A private landlord is facing a hefty bill when he was successfully prosecuted after he failed to carry out important improvements to one of his properties. Barrow Borough Council decided to launch proceedings after their requests to improve a property, which had fallen below legal standards, were totally ignored.
Landlord Wayne Moffat was found to have failed to comply with two improvement notices issued to him and the 51-year-old from Barrow was fined £6,000 and ordered to pay court costs of £998.76. The council first contacted Mr Moffat after a complaint from a tenant, who was living in the property which was protected by landlord insurance. They then inspected the property and found that it fell below the statutory standards set out in the housing health and safety rating system. Attempts were then made to contact the landlord via letters, phone calls and visits to his home address before formal improvement notices were sent out to him. When he ignored the warnings to carry out the work, the council felt they had no choice but to take legal action against him.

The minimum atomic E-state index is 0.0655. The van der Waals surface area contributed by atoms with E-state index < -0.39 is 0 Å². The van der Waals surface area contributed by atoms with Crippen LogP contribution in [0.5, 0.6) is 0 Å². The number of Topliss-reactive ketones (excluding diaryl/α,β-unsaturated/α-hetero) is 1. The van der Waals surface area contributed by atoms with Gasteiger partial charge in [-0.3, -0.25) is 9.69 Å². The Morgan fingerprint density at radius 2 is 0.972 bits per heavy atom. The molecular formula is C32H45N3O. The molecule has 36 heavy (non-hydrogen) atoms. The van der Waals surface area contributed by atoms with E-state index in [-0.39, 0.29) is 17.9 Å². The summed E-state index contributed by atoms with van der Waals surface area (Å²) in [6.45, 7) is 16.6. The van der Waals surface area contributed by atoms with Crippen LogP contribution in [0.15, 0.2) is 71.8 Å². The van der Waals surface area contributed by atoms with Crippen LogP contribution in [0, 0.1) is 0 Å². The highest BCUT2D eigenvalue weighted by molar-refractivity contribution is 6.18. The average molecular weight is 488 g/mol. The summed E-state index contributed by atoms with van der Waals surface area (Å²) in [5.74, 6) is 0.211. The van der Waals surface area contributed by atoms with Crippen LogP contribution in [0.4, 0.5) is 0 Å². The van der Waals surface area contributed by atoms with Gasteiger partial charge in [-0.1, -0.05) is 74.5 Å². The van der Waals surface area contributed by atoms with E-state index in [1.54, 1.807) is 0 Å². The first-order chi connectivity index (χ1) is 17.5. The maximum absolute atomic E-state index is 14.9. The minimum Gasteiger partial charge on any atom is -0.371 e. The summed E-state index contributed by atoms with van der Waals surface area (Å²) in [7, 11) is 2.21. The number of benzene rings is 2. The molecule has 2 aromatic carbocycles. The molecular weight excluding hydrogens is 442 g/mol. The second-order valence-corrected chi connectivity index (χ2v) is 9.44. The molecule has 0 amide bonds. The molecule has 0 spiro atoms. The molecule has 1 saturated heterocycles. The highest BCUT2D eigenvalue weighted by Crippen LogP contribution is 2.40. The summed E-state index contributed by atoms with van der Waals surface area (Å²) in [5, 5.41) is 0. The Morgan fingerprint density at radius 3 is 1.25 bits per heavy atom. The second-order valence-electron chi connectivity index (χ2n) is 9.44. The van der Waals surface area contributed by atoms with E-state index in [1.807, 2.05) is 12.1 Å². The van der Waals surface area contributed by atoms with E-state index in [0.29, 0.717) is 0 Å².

Housing renewal manager for the council, Chris Jones, said “We are hoping it sends a bit of a message that we are serious about enforcing these standards. Most landlords will carry out improvements if they are contacted by the council. I would say that most landlords where we have said there is a problem do the work. Most of them that don’t do the work when we contact them informally do so after we issue an improvement notice.”
Last month, the council launched a crackdown on empty homes after it was revealed that the borough has at least seven-hundred houses that are classed as long term empty properties. The council hope that owners can be traced and be persuaded to renovate their homes. Many councils, like Barrow, across the UK are promising to find tenants for properties once the owner has refurbished the house and arranged property insurance cover. It is a sign of the housing crisis in all areas of the UK at the moment and an outstanding opportunity for landlords to get back into business.